One of the things people love most about YouTube is that they can make money out of it. But would that work for Facebook?
Rumor has it the number one social network is looking into ways it could allow its users to make some profit from their posts. Some have reported that a user survey circulated last week that asked people about various monetization options for Facebook.
One of the ideas that popped in the survey was a virtual tip jar that would allow followers to donate money to any user, either by sponsoring deals for branded content, donating for charities, or through ad revenue sharing.
The survey also included a potential “call to action” button, much like the feature already available for Facebook pages, which would enable followers to “subscribe” to your posts or purchase something.
However, at this point, it’s still unclear if Facebook is really considering rolling all or any of these options to the 1.4 billion users on the platform.
A verified user was the first to spot the survey, which suggests the possibility that only similarly established individuals, or celebs would have access.
But there’s reason to believe Facebook is indeed looking into broader monetization options, as it would fit into the platform’s current strategy. Some months ago, Instant Articles was launched, the publishing feature which introduced new advertising options.
Even though they’ve expanded like wildfire, traditional social media platforms have done very little in terms of allowing their users to generate revenue – not even those with big followings had any financial perks.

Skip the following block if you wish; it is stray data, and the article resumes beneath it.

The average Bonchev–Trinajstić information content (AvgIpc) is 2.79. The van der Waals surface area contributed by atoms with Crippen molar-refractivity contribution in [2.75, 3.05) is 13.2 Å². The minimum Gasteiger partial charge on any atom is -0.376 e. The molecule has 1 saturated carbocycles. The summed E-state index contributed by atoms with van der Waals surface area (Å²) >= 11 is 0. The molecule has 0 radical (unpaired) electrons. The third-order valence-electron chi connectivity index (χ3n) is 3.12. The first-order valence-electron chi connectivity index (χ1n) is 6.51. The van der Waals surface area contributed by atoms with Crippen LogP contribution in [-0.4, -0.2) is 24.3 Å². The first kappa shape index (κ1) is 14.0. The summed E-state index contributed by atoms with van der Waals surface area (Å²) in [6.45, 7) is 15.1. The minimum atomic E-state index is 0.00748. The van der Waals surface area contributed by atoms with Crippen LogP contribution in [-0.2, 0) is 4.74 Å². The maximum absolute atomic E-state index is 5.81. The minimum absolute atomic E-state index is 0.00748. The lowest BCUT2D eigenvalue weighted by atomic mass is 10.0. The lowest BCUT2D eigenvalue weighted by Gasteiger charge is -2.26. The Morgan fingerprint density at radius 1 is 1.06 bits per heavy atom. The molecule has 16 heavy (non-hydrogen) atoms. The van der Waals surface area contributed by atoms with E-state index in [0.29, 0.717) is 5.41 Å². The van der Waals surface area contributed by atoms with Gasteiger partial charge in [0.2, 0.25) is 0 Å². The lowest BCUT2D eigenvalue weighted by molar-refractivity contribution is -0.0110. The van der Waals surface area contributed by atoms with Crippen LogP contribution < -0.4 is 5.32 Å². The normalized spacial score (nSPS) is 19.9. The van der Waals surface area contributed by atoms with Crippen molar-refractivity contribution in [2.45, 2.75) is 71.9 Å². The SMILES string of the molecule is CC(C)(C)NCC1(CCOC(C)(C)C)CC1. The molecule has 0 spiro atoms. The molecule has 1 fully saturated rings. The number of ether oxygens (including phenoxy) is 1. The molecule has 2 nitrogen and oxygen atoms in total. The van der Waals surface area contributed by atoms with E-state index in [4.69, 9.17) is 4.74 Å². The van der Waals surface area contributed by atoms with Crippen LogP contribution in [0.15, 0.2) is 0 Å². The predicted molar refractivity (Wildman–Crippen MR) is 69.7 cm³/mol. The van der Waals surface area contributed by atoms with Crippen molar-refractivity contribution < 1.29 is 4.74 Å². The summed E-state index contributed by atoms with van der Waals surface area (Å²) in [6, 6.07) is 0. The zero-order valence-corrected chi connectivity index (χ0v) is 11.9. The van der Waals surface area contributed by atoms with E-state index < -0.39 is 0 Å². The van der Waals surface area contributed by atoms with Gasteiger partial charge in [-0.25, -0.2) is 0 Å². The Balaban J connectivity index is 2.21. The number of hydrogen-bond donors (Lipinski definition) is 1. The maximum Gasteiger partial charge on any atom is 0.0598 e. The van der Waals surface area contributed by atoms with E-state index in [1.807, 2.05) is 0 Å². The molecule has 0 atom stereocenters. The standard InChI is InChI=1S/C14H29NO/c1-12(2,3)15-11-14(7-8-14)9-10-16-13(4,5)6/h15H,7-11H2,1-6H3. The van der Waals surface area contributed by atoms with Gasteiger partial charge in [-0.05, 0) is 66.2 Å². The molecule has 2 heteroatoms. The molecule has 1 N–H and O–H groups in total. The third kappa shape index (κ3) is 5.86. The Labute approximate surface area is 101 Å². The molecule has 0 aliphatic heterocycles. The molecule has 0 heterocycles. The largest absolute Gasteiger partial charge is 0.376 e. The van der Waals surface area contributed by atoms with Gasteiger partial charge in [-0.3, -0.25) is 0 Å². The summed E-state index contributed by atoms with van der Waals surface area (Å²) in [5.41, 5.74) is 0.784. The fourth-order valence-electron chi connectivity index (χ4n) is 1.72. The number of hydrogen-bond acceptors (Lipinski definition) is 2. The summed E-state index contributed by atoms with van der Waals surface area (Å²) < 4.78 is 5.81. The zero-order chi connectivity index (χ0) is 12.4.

Instead, the stars of Snapchat, Instagram, and Vine were left to their own resourcefulness, seeking out sponsorship and advertising deals on their own.
Perhaps Facebook has finally decided to offer more financial incentives as means of attraction. It remains to be seen if this new approach will result in a trickle-down policy that allows members of its user base to profit from posts.
In the survey, Facebook has reportedly asked some questions about the kind of personal data the respondents would be most interested in, including stats about video views and post engagement.
As the latter is already available on Twitter, it seems that Facebook also wants to keep in line with the days, making sure it covers all its bases.
And why shouldn’t Facebook look into this sort of metrics? Advertisers who look way to monitor and increase targeted content will be very interested.
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